The declaration on the future relationship between the European Union and the United Kingdom, also known as the Political Declaration, is a non-binding declaration, negotiated and signed at the same time as the mandatory and broader withdrawal agreement on the uk`s withdrawal from the European Union (EU), known as Brexit, and the planned end of the transition period. The agreement defines the goods, services and processes associated with them. Any provision of goods or services legally put on the market before leaving the EU may be made available to consumers in the UK or in the EU Member States (Article 40-41). The agreement covers issues such as money, citizens` rights, border agreements and dispute resolution. It also includes a transition period and an overview of the future relationship between the UK and the EU. It was published on 14 November 2018 and was the result of the Brexit negotiations. The agreement was approved by the heads of state and government of the other 27 EU countries and by the British government led by Prime Minister Theresa May, but it faced opposition from the British Parliament, which needed approval for ratification. The approval of the European Parliament would also have been necessary. On January 15, 2019, the House of Commons rejected the withdrawal agreement by 432 votes to 202.  The House of Commons again rejected the agreement by 391 votes to 242 on 12 March 2019 and rejected it a third time, on 29 March 2019, by 344 votes to 286. On 22 October 2019, the revised withdrawal agreement negotiated by Boris Johnson`s government approved the first phase in Parliament, but Johnson halted the legislative process when the accelerated approval programme failed to receive the necessary support and announced his intention to declare a general election.  On 23 January 2020, Parliament ratified the agreement by adopting the withdrawal agreement; On 29 January 2020, the European Parliament approved the withdrawal agreement.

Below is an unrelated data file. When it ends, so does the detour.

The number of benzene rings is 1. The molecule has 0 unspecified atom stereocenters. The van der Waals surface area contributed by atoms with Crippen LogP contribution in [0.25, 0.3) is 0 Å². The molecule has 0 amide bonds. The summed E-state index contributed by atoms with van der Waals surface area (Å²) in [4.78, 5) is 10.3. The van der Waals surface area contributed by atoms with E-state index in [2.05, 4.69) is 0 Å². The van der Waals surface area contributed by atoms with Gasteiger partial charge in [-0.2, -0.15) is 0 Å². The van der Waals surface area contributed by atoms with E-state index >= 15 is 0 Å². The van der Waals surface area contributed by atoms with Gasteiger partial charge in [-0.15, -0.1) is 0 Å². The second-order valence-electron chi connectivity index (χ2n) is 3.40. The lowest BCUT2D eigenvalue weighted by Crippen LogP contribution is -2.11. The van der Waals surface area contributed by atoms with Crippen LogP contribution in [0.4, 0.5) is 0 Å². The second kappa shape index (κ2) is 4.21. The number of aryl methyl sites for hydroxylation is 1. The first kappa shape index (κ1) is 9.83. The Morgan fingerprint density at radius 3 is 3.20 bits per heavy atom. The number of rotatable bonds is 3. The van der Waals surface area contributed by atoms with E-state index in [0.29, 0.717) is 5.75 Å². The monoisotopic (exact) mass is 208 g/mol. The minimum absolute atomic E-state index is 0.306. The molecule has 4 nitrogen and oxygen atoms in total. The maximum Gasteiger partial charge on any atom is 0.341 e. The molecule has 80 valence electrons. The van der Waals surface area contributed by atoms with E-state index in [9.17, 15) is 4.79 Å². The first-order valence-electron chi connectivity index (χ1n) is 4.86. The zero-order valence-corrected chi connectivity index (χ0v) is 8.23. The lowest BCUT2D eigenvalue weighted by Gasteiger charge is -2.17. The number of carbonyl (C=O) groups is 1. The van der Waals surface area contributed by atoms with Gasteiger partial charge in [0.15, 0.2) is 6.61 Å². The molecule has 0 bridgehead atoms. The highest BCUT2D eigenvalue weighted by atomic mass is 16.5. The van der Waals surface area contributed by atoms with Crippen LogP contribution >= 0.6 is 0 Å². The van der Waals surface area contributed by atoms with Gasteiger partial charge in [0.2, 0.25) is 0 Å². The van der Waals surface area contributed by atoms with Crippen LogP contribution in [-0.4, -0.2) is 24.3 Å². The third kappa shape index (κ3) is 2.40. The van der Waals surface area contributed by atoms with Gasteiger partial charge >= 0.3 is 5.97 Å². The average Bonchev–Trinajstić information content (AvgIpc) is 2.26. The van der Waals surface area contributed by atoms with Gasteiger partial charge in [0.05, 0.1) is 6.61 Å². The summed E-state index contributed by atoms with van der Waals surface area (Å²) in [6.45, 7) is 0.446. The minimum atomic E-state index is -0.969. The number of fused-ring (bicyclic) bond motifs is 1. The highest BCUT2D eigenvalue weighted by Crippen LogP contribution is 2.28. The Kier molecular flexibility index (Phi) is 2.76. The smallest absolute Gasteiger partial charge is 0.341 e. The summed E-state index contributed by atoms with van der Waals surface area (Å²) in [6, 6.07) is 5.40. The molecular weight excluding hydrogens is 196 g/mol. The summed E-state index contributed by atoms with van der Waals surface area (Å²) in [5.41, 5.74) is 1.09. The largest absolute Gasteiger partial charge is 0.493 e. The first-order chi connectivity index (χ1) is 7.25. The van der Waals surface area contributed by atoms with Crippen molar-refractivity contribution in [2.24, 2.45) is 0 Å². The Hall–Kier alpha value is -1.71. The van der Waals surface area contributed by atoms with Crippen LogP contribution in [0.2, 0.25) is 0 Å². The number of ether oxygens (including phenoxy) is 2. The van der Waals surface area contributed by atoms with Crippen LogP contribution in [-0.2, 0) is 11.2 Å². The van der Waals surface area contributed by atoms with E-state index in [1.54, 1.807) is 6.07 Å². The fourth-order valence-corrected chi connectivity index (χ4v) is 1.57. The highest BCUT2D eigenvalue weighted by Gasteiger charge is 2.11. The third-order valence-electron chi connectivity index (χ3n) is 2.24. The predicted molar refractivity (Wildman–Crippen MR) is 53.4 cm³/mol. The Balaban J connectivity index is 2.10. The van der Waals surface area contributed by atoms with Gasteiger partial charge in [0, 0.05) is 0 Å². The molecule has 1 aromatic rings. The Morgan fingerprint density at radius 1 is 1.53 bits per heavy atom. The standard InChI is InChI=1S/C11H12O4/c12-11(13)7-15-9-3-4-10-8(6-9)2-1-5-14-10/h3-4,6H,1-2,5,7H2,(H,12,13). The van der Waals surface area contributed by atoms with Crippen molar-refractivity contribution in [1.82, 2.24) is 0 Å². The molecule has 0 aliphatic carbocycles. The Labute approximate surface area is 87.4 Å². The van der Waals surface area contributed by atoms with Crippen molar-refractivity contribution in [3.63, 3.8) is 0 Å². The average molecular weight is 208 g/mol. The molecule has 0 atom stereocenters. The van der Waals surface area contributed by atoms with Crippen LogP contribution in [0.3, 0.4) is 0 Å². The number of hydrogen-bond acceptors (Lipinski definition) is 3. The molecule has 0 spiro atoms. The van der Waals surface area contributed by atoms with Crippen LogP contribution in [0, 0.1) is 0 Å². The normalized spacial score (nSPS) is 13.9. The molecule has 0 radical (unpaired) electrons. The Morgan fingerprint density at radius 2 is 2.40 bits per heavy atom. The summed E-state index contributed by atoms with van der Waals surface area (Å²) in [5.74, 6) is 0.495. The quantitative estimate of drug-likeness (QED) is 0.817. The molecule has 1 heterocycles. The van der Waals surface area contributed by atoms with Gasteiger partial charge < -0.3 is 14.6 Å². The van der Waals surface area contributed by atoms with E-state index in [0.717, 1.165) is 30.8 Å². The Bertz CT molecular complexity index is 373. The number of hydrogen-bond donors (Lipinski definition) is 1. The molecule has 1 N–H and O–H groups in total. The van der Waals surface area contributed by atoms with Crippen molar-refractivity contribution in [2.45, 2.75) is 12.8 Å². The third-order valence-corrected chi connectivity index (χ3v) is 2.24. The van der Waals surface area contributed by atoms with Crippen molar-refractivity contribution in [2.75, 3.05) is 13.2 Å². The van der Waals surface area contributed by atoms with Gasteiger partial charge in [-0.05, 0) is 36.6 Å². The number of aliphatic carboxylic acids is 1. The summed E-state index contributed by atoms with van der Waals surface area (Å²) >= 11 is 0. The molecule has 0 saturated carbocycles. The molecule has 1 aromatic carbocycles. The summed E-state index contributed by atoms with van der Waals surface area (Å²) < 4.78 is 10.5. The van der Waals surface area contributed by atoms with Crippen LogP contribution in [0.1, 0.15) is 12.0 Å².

It was then concluded by the Council of the European Union on 30 January 2020. The Northern Ireland Protocol, known as the Irish Backstop, was an annex to the November 2018 draft agreement outlining provisions to avoid a hard border in Ireland after the UK`s withdrawal from the European Union. The protocol provided for a provision of the safety net to deal with the circumstances in which satisfactory alternative arrangements were to come into force at the end of the transition period. This project has been replaced by a new protocol that will be described as follows. The bill described by The Independent as a government «incision» on Conservative rebels would have allowed MPs to review and amend each «line-by-line» agreement.  Conservative MP Steve Baker wrote to The Times stating that the new bill «gives any agreement that we have a good reputation with the EU in British law» and that it is compatible with the referendum result of «giving more control over how we are governed by the British Parliament.»  Immediately after the announcement of a revised withdrawal agreement on October 17, 2019, Labour, the Liberal Democrats and the DUP declared that they could not support the new agreement.  The bill was first introduced in Parliament on 21 October 2019, but expired on 6 November with the dissolution of Parliament in preparation for the December 2019 parliamentary elections.